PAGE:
AND NOW, this 25th day of August, 2009, it is ordered that the majority opinion filed on August 6, 2009, shall be designated OPINION rather than MEMORANDUM OPINION, and shall be reported.
BEFORE: HONORABLE ROCHELLE S. FRIEDMAN, Senior Judge
The Pennsylvania State Education Association, By Lynne Wilson, General Counsel, William McGill, F. Darlene Albaugh, Heather Kolanich, Wayne Davenport, Frederick Smith, Jamie McPoyle, Brianna Miller, Valerie Brown, Janet Layton, Korri Brown, Al Reitz, Lisa Lang, Brad Group and Randall Sovisky (together, Employees) have filed an application for a preliminary injunction (Application), seeking an order preliminarily enjoining the Commonwealth of Pennsylvania, Department of Community and Economic Development, Office of Open Records, and Terry Mutchler, Executive Director of the Office of Open Records, (together, Commonwealth) from disclosing their home addresses pursuant to the act known as the Right-to-Know Law (Law).*fn1 We grant the Application.
In order to establish grounds for a preliminary injunction, the moving party must prove that: (1) the injunction is necessary to prevent immediate and irreparable harm, which cannot be compensated by damages; (2) greater injury would result by refusing it than by granting it; (3) an injunction will restore the parties to the status quo as it existed immediately before the alleged wrongful conduct; (4) the alleged wrong is manifest, and the injunction is reasonably suited to abate it; and (5) the plaintiff's right to relief is clear. Lewis v. City of Harrisburg, 631 A.2d 807 (Pa. Cmwlth. 1993). For a preliminary injunction to issue, the petitioner must establish every one of these prerequisites. Summit Towne Centre, Inc. v. Shoe Show of Rocky Mount, Inc., 573 Pa. 637, 828 A.2d 995 (2003). We begin by examining whether Employees have a clear right to relief. I. Clear Right to Relief Section 701 of the Law provides that, "unless otherwise provided by law," a public record shall be accessible for inspection and duplication in accordance with the Law. 65 P.S. §67.701. A "public record" is a "record" that is not exempt under section 708 of the Law, 65 P.S. §67.708. Under section 708(b)(6)(i) of the Law, the following personal information is exempt:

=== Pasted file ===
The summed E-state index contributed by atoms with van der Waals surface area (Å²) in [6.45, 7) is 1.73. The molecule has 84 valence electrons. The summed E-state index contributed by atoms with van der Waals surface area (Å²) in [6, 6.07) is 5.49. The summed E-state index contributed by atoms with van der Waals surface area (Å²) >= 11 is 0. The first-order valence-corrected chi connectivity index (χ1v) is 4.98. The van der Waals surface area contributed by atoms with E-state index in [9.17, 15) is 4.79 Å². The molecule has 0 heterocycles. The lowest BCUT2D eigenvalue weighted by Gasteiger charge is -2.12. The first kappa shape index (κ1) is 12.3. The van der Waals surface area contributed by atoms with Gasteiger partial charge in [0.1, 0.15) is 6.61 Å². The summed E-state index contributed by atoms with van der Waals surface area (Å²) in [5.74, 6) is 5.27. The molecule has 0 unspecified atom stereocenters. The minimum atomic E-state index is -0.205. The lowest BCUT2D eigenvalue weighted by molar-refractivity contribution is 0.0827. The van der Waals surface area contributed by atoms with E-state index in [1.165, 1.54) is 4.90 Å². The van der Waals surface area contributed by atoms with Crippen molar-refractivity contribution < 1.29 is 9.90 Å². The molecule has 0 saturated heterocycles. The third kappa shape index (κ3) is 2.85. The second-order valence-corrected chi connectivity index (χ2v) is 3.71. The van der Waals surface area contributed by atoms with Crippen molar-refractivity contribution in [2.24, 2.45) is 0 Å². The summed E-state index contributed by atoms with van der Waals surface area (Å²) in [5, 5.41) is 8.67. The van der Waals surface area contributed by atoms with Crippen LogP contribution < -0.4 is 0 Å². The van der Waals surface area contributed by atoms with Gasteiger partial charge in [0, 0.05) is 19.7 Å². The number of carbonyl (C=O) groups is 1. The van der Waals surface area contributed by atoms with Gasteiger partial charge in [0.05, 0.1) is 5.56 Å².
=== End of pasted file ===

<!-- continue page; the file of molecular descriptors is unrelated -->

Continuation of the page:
(A) A record containing all or part of a person's Social Security number, driver's license number, personal financial information, home, cellular or personal telephone numbers, personal e-mail addresses, employee number or other confidential personal identification number.
(B) A spouse's name, marital status or beneficiary or dependent information.
(C) The home address of a law enforcement officer or judge.
65 P.S. §67.708(b)(6)(i). In addition, under section 708(b)(1)(ii) of the Law, a record is exempt if its disclosure "would be reasonably likely to result in a substantial and demonstrable risk of physical harm to or the personal security of an individual." 65 P.S. §67.708(b)(1)(ii). Thus, section 708 of the Law does not specifically exempt the home addresses of public school employees, like Employees here, from public disclosure.
However, an independent constitutional right of privacy arises under Article I, Sections 1 and 8 of the Pennsylvania Constitution. This constitutionally protected right to privacy includes protection against disclosure of personal matters in which a person has a legitimate expectation of privacy. In re T.R., 557 Pa. 99, 731 A.2d 1276 (1999); Denoncourt v. Commonwealth State Ethics Commission, 504 Pa. 191, 470 A.2d 945 (1983). A person has a constitutionally-protected expectation of privacy in cases where: (1) the person has exhibited an actual (subjective) expectation of privacy; and (2) society is prepared to recognize the expectation of privacy as reasonable. Commonwealth v. Duncan, 572 Pa. 438, 817 A.2d 455 (2003); Commonwealth v. Rekasie, 566 Pa. 85, 778 A.2d 624 (2001). Although a person may have a legitimate expectation of privacy in a personal matter, the constitutional protection afforded the personal matter is not unqualified; privacy claims must be balanced against state interests. In re T.R.; Dennoncourt.
In that regard, "[i]t is . generally accepted that a person has a privacy interest in his or her home address." Hartman v. Department of Conservation and Natural Resources, 892 A.2d 897, 905 (Pa. Cmwlth. 2006). This court has held that the benefits of public disclosure of home addresses are outweighed by an individual's privacy interest in his or her address. See Times Publishing Company, Inc. v. Michel, 633 A.2d 1233 (Pa. Cmwlth. 1993) (relating to law enforcement officers and judges); Cypress Media, Inc. v. Hazleton Area School District, 708 A.2d 866 (Pa. Cmwlth. 1998) (relating to prospective teachers); Rowland v. ...